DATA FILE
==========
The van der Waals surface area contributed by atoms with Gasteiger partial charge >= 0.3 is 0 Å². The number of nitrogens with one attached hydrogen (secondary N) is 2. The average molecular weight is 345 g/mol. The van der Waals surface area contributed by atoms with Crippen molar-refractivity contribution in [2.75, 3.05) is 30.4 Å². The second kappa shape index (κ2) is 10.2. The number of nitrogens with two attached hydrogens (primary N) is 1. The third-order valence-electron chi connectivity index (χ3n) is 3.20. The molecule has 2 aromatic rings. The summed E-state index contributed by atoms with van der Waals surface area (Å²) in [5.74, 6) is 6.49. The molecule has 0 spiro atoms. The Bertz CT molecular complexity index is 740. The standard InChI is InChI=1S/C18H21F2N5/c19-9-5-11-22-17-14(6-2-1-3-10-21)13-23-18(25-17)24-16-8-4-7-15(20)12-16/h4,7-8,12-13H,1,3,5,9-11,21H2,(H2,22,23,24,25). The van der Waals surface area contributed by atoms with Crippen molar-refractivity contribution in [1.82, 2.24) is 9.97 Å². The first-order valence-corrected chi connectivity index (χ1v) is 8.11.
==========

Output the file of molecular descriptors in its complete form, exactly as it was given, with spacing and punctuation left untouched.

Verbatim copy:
The van der Waals surface area contributed by atoms with Gasteiger partial charge >= 0.3 is 0 Å². The number of nitrogens with one attached hydrogen (secondary N) is 2. The average molecular weight is 345 g/mol. The van der Waals surface area contributed by atoms with Crippen molar-refractivity contribution in [2.75, 3.05) is 30.4 Å². The second kappa shape index (κ2) is 10.2. The number of nitrogens with two attached hydrogens (primary N) is 1. The third-order valence-electron chi connectivity index (χ3n) is 3.20. The molecule has 2 aromatic rings. The summed E-state index contributed by atoms with van der Waals surface area (Å²) in [5.74, 6) is 6.49. The molecule has 0 spiro atoms. The Bertz CT molecular complexity index is 740. The standard InChI is InChI=1S/C18H21F2N5/c19-9-5-11-22-17-14(6-2-1-3-10-21)13-23-18(25-17)24-16-8-4-7-15(20)12-16/h4,7-8,12-13H,1,3,5,9-11,21H2,(H2,22,23,24,25). The van der Waals surface area contributed by atoms with Crippen molar-refractivity contribution in [1.82, 2.24) is 9.97 Å². The first-order valence-corrected chi connectivity index (χ1v) is 8.11.